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Violence towards junior doctors in accident and emergency departments.
  1. J P Wyatt,
  2. M Watt
  1. Department of Accident and Emergency, Western Infirmary, Glasgow, UK.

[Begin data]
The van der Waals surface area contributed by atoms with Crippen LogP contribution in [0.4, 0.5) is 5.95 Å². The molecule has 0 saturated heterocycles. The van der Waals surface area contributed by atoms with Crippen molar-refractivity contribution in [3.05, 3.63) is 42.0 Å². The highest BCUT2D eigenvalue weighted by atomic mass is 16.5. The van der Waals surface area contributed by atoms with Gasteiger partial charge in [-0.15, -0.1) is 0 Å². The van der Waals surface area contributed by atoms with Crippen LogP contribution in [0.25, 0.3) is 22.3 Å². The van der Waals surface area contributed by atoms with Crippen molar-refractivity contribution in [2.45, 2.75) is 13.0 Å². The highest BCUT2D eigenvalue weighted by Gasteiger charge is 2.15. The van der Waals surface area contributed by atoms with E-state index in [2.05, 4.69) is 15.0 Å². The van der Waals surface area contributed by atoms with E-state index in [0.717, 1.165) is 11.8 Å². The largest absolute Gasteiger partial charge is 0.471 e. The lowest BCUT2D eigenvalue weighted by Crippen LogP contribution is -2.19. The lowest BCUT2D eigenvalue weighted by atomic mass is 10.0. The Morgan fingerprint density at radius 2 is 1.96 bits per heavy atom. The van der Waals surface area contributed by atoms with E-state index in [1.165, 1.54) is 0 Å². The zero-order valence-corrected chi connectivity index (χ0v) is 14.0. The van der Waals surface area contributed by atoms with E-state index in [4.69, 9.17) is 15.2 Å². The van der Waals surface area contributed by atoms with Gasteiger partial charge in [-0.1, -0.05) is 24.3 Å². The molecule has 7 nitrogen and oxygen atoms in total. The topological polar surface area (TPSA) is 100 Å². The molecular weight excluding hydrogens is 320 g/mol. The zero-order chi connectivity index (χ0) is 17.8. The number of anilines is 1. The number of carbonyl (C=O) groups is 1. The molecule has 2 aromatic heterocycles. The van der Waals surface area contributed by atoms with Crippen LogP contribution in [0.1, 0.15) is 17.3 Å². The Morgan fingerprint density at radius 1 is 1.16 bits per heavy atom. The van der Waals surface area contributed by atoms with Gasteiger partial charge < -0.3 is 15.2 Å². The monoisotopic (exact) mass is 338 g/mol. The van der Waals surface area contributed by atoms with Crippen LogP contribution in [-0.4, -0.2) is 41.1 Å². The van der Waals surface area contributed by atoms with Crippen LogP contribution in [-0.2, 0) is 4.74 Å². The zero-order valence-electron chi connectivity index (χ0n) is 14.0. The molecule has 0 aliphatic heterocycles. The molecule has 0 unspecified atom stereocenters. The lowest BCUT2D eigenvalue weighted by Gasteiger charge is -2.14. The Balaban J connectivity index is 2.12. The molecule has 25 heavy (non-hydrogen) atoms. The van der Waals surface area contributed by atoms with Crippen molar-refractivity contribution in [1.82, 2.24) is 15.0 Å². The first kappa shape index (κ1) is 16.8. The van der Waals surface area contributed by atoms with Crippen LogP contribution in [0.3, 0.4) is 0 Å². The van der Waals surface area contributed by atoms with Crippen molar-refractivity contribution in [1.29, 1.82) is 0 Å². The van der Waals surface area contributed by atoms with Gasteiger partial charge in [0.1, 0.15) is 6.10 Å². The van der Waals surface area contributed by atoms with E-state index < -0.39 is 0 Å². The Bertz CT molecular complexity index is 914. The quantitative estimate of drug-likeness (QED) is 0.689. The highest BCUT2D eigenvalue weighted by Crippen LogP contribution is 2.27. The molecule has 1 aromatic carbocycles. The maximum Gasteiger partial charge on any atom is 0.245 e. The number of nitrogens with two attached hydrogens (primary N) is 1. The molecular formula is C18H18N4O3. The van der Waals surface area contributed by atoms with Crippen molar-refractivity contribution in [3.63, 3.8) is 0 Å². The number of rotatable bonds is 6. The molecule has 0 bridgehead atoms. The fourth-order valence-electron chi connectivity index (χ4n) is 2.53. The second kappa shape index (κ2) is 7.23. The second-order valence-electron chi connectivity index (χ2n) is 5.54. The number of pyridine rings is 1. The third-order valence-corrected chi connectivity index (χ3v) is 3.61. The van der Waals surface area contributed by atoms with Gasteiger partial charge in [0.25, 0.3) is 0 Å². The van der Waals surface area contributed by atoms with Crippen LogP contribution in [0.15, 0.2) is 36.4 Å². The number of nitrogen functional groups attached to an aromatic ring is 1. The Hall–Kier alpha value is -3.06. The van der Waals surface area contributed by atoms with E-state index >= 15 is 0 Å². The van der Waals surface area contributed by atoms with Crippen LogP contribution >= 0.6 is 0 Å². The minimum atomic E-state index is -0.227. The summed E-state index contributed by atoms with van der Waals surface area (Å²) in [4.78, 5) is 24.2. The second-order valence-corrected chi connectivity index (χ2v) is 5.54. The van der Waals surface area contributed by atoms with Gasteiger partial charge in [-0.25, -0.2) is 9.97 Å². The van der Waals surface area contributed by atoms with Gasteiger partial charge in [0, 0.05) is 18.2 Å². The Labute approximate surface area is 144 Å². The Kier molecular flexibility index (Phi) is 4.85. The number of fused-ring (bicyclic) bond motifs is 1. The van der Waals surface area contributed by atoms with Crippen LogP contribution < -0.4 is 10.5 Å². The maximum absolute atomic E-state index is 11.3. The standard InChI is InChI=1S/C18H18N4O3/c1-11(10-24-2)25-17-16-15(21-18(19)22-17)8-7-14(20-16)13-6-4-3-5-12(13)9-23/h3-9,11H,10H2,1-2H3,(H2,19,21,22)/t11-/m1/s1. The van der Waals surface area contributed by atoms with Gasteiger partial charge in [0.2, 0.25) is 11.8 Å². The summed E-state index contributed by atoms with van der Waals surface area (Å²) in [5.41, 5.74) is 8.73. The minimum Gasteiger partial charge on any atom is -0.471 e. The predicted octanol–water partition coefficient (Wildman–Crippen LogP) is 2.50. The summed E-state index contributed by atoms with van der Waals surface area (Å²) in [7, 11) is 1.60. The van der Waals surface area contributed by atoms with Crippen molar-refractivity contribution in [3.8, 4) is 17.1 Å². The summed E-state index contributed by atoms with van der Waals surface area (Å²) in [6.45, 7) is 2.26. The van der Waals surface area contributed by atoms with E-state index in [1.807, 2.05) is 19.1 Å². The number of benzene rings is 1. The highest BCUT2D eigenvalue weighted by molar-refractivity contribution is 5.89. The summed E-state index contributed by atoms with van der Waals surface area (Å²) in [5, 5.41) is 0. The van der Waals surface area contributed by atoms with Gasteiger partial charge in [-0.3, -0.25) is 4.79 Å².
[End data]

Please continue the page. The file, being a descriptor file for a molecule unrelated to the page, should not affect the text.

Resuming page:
The experience and training of accident and emergency (A&E) junior doctors with regard to patient aggression was investigated by use of a telephone questionnaire. A total of 114 A&E departments in five different regions in the United Kingdom were telephoned. A total of 100 junior doctors answered the questionnaire. Verbal aggression had been experienced by 96 of them, 50 had received threats and 32 said that patients had tried to assault them. Eighteen doctors had been assaulted by patients on a total of 23 occasions. Thirty-two doctors admitted that they had been upset after a violent incident, so much so that they were preoccupied with it after work. None of those assaulted received any counselling and no police charges resulted from the assaults. Only 11 doctors had received any training on how to manage aggressive patients, although 88 believed that it would be useful. The results of this study indicate that violence towards junior doctors in A&E is a significant problem. Aspects of this problem, including training and support for staff, need to be addressed urgently.

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